Pang Jai fails to keep its shirt on in closure fury
The famous Pang Jai fabric market in Sham Shui Po was officially closed for good at 7 pm yesterday but not before ugly scenes broke out when stall owners argued with Food and Environmental Hygiene Department officers for forbidding them to enter the market.
Officers locked the market entrance at Yen Chow Street at 7.06 pm, with two stall owners staying until the last minute, witnessing the end of Pang Jai's 45-year history since 1978.
Hours before Yen Chow Street Hawker Bazaar's closure, officers came at 9 am and locked the entrance. Stall owners could only enter the market by registering with their ID cards.
The quarrel started on Monday, when officers posted a notice outside, saying a "temporary closure" of the hawker bazaar to "facilitate stall owners to move out."
Dozens of stall owners criticized the department for breaching a promise, citing a December letter that only reminded them to clear up the market before 5 pm.
Lee, who is in his 80s, chose to give out his fabrics to elderly centers. He said a social worker wanted to get them at his stall, but was banned from entering.
"Not only are they banning us from business, but they are stopping us from clearing our fabrics for free," Lee said.
He hoped the authorities could give stall owners extra time to clear their stock.
Another stall owner So, who had been at Pang Jai for more than 40 years, said he would retire after returning the stall.
"My hair has gone all gray. I am too old to run a new business," So said, condemning authorities for breaching the promise.
Officers left the market in an hour at about 10am. Stall owners soon brought their fabric outside the entrance, hoping to sell as much fabric until the last minute.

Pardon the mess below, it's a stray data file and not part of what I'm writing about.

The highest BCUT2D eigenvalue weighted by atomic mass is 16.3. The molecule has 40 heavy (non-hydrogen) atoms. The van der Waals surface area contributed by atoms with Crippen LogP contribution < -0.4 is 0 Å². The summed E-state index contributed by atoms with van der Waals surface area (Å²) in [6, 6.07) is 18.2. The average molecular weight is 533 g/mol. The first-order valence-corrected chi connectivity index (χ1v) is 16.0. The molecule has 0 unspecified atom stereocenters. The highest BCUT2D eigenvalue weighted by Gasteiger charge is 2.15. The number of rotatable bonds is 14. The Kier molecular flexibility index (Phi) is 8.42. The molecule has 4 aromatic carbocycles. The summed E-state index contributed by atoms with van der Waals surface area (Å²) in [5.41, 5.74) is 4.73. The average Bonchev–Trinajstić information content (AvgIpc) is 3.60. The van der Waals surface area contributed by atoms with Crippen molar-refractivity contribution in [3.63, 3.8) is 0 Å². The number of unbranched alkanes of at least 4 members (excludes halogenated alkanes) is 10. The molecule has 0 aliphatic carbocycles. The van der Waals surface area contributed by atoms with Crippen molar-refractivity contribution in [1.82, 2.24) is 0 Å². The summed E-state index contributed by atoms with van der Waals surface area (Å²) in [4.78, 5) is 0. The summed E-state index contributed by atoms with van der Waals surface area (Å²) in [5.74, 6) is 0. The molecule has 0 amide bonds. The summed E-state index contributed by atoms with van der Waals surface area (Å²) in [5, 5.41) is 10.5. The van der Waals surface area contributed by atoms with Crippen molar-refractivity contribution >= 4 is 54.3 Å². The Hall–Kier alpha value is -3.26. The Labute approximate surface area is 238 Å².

Some people grabbed the last chance to visit, including fashion design student Chan, and her foreign friend Zahra.
Zahra felt sad about the closure, saying she found stall owners so nice and helpful even though her Cantonese is bad.
"I know many old stall owners will retire. The unique characteristics of Pang Jai will be gone as most owners are not going [to the new location]," Chan said.
The bazaar, commonly known as Pang Jai, was established in 1978, when Hong Kong had been a production base as well as a global hub for sourcing clothing.
The bazaar moves 400 meters away to the renovated Tung Chau Street Temporary Market from today.
Of the 49 stall owners, 33 chose to return the stalls, while 16 would relocate to the new market, the department said.
Those who chose to return the stalls can get a one-off ex-gratia payment from HK$70,000 to HK$100,000.
The fabric market was to be closed by year-end, but the moving deadline had been extended by a month to yesterday as some stall owners had hoped to move out after the Lunar New Year holiday.
The department will consider providing special arrangements for stall owners having difficulties in moving out.